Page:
Get ready for a super long blog post guys! I grew up watching my mom make the most light and fluffy quiches, so I thought I would share a few tricks and tips to make sure you can enjoy a perfect quiche every time! I also included my favorite quiche recipe below (also pictured), so you can check that out if you need a place to start.
Quiche is wonderful for breakfast or brunch, but it works equally well for lunch or even dinner depending on the flavors you pick, and what you serve along side. It is very versatile, and extremely easy to throw together quickly. Once you master the basic egg custard filling, the possibilities and flavor combinations are endless!
Perfect Quiche: Crust
There is nothing like a homemade all-butter crust. And truthfully, homemade crust isn’t as intimidating as it sounds. Once you get a handle on homemade pie crust, you can really use it for anything, including quiche! With that said, I don’t always make my own crust because I don’t always have time or the forethought. If you aren’t going to make your own crust, I suggest finding a crust that has as few ingredients as possible and/or uses all-butter. That will usually yield that flakiest, best tasting crust. I opt for gluten free whenever I can, and Whole Foods (brand) has an excellent all-butter gluten free crust in their frozen section.
A tip about par-baking crust: This is an important step to avoid a soggy bottom on your quiche! Sometimes I skip it if I am in a hurry and it’s just me eating the quiche, but for a a dry, flaky bottom crust, don’t skip par-baking. See more below.
Perfect Quiche: Egg Custard Filling
The egg custard filling is really the most crucial part of the quiche. An unbalanced custard filling can yield runny or even rubbery filling, neither of which we want! The import thing to remember with quiche filing is the ratio of eggs to liquid. The widely accepted ratio is 1 egg for every 1/2 cup of dairy. But, I’ve found that Julia Child’s modified take on this ratio actually works best. Using a measuring cup, crack your eggs into it, and then add the liquid until you’ve reached your desired 1:2 goal. So for example, if you’re using 3 eggs, crack them into your measuring cup, and then add your dairy to get you to 1 1/2 cups total custard.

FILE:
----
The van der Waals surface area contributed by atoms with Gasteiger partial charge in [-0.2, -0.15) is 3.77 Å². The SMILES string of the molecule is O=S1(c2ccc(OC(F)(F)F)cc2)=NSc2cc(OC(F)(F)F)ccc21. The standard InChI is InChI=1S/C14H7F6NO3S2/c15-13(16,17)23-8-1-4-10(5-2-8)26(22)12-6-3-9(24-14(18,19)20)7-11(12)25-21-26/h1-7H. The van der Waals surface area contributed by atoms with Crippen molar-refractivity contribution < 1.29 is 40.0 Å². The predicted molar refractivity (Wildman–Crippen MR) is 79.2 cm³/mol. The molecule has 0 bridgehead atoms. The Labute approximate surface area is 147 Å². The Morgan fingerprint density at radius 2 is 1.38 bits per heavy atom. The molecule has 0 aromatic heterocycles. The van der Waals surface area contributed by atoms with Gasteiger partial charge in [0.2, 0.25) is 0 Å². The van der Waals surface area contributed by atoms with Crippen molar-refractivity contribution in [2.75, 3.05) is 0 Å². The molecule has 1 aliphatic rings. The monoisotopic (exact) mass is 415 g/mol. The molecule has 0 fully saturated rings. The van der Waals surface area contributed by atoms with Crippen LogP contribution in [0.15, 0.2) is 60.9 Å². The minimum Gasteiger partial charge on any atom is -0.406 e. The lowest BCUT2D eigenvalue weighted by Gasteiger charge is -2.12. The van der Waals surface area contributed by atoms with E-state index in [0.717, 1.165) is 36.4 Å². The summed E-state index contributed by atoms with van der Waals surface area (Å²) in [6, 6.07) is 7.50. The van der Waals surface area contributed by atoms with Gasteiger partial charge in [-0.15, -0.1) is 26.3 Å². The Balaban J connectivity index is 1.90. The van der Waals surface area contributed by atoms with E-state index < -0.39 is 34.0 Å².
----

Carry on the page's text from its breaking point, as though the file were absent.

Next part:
Let’s talk fat for a second. Quiche is not a low-fat food! This should not come as a surprise. The fat content of your dairy is important. I recommend whole milk, or even something higher in fat like half and half. If you really want a decadent quiche, you can even use a little heavy cream.
For a standard 9-inch pie shell (NOT a tart pan), I use 4 eggs, and then equal parts half and half and whole milk, which yields a total of 2 cups of custard.
I also season my custard base with a pinch of nutmeg and salt and pepper (to taste). This seems to be the perfect jumping off point for the endless flavor combinations of quiche!
Perfect Quiche: Fillings and Combinations
This is the fun part! Let your imagine run wild when it comes to flavoring your quiche. There really are endless combinations based on the vegetables, meats, and cheeses you use. Adjust the fillings as you like, but below is my general rule for flavoring my filling.
Vegetables (1 to 1 1/2 cup total), choose up to 3
Some options to explore – roasted and chopped asparagus, steamed broccoli, fresh or frozen spinach (see my note in the recipe section if using frozen), sautéed kale, roasted peppers (drained), sliced mushrooms, onion or shallots, green onion, artichoke hearts (drained).
Meat (3/4 cup total), choose 1 or 2
Some options to explore – cooked and crumbled bacon, cooked and crumbled sausage, ham, pepperoni or salami, shredded rotisserie chicken
Cheese (1 cup total), choose 1 or 2
Some options to explore – grated Swiss, gruyère, or Jarlsberg, crumbled manchego, grated monterey jack, pepper jack, or cheddar, crumbled goat cheese, crumbled feta, grated parmesan, ricotta
Fresh Herbs (1-2 Tbsp total), optional
The addition of fresh herbs can be really nice to add to your quiche depending on your filings. Fresh basil, parsley, thyme, and chives all lend a lovely bright flavor. Use these based on the flavors you like.